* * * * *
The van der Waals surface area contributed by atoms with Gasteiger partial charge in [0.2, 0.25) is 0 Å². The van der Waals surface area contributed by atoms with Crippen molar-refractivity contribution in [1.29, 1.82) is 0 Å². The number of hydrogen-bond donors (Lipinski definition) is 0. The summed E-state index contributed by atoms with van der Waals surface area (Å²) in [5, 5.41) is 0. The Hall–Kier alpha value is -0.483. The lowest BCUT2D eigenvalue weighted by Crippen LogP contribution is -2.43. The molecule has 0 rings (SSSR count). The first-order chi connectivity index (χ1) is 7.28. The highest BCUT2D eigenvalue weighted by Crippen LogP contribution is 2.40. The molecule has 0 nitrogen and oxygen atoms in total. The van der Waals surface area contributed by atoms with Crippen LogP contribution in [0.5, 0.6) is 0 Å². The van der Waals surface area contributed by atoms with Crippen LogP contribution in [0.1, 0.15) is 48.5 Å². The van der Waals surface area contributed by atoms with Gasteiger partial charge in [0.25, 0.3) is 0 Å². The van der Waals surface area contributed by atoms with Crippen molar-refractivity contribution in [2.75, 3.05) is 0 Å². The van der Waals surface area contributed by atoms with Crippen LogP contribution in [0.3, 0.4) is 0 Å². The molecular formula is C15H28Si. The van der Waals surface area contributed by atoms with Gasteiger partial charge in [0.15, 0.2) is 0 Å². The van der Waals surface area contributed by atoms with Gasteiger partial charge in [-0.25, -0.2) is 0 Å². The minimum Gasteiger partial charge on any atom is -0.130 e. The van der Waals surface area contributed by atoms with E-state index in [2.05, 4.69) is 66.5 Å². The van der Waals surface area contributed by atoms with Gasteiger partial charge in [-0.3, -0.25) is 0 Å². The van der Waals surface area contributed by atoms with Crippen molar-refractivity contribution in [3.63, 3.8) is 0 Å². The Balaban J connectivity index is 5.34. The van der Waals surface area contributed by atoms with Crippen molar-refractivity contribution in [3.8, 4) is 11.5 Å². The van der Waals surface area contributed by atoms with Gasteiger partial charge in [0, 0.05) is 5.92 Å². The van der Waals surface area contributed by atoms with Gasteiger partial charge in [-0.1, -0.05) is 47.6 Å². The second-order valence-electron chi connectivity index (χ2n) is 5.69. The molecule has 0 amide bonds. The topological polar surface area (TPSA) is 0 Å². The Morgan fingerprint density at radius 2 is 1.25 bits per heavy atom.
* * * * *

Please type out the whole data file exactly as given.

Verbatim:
The van der Waals surface area contributed by atoms with Gasteiger partial charge in [0.2, 0.25) is 0 Å². The van der Waals surface area contributed by atoms with Crippen molar-refractivity contribution in [1.29, 1.82) is 0 Å². The number of hydrogen-bond donors (Lipinski definition) is 0. The summed E-state index contributed by atoms with van der Waals surface area (Å²) in [5, 5.41) is 0. The Hall–Kier alpha value is -0.483. The lowest BCUT2D eigenvalue weighted by Crippen LogP contribution is -2.43. The molecule has 0 rings (SSSR count). The first-order chi connectivity index (χ1) is 7.28. The highest BCUT2D eigenvalue weighted by Crippen LogP contribution is 2.40. The molecule has 0 nitrogen and oxygen atoms in total. The van der Waals surface area contributed by atoms with Crippen LogP contribution in [0.5, 0.6) is 0 Å². The van der Waals surface area contributed by atoms with Crippen LogP contribution in [0.1, 0.15) is 48.5 Å². The van der Waals surface area contributed by atoms with Gasteiger partial charge in [0.25, 0.3) is 0 Å². The van der Waals surface area contributed by atoms with Crippen molar-refractivity contribution in [2.75, 3.05) is 0 Å². The van der Waals surface area contributed by atoms with Crippen LogP contribution in [0.3, 0.4) is 0 Å². The molecular formula is C15H28Si. The van der Waals surface area contributed by atoms with Gasteiger partial charge in [0.15, 0.2) is 0 Å². The van der Waals surface area contributed by atoms with Gasteiger partial charge in [-0.25, -0.2) is 0 Å². The minimum Gasteiger partial charge on any atom is -0.130 e. The van der Waals surface area contributed by atoms with E-state index in [2.05, 4.69) is 66.5 Å². The van der Waals surface area contributed by atoms with Gasteiger partial charge in [-0.3, -0.25) is 0 Å². The van der Waals surface area contributed by atoms with Crippen molar-refractivity contribution in [3.63, 3.8) is 0 Å². The Balaban J connectivity index is 5.34. The van der Waals surface area contributed by atoms with Crippen molar-refractivity contribution in [3.8, 4) is 11.5 Å². The van der Waals surface area contributed by atoms with Gasteiger partial charge in [0, 0.05) is 5.92 Å². The van der Waals surface area contributed by atoms with Gasteiger partial charge in [-0.1, -0.05) is 47.6 Å². The second-order valence-electron chi connectivity index (χ2n) is 5.69. The molecule has 0 amide bonds. The topological polar surface area (TPSA) is 0 Å². The Morgan fingerprint density at radius 2 is 1.25 bits per heavy atom.